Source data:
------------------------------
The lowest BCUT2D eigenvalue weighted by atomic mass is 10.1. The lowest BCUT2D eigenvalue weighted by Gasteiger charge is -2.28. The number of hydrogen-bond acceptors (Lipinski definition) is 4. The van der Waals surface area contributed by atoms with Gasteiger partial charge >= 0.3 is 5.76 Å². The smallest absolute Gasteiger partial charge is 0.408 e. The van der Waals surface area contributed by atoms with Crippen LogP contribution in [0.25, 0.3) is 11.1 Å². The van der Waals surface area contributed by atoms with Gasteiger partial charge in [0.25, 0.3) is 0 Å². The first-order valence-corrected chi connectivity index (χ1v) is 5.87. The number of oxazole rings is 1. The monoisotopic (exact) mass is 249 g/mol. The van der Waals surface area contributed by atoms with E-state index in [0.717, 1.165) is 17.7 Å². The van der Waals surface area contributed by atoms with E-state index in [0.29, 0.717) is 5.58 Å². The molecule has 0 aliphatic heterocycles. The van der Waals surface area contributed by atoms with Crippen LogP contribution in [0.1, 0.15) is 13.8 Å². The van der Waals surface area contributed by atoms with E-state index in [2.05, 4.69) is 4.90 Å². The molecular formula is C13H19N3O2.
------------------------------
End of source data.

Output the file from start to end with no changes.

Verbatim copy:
The lowest BCUT2D eigenvalue weighted by atomic mass is 10.1. The lowest BCUT2D eigenvalue weighted by Gasteiger charge is -2.28. The number of hydrogen-bond acceptors (Lipinski definition) is 4. The van der Waals surface area contributed by atoms with Gasteiger partial charge >= 0.3 is 5.76 Å². The smallest absolute Gasteiger partial charge is 0.408 e. The van der Waals surface area contributed by atoms with Crippen LogP contribution in [0.25, 0.3) is 11.1 Å². The van der Waals surface area contributed by atoms with Gasteiger partial charge in [0.25, 0.3) is 0 Å². The first-order valence-corrected chi connectivity index (χ1v) is 5.87. The number of oxazole rings is 1. The monoisotopic (exact) mass is 249 g/mol. The van der Waals surface area contributed by atoms with E-state index in [0.717, 1.165) is 17.7 Å². The van der Waals surface area contributed by atoms with E-state index in [0.29, 0.717) is 5.58 Å². The molecule has 0 aliphatic heterocycles. The van der Waals surface area contributed by atoms with Crippen LogP contribution in [0.1, 0.15) is 13.8 Å². The van der Waals surface area contributed by atoms with E-state index in [2.05, 4.69) is 4.90 Å². The molecular formula is C13H19N3O2.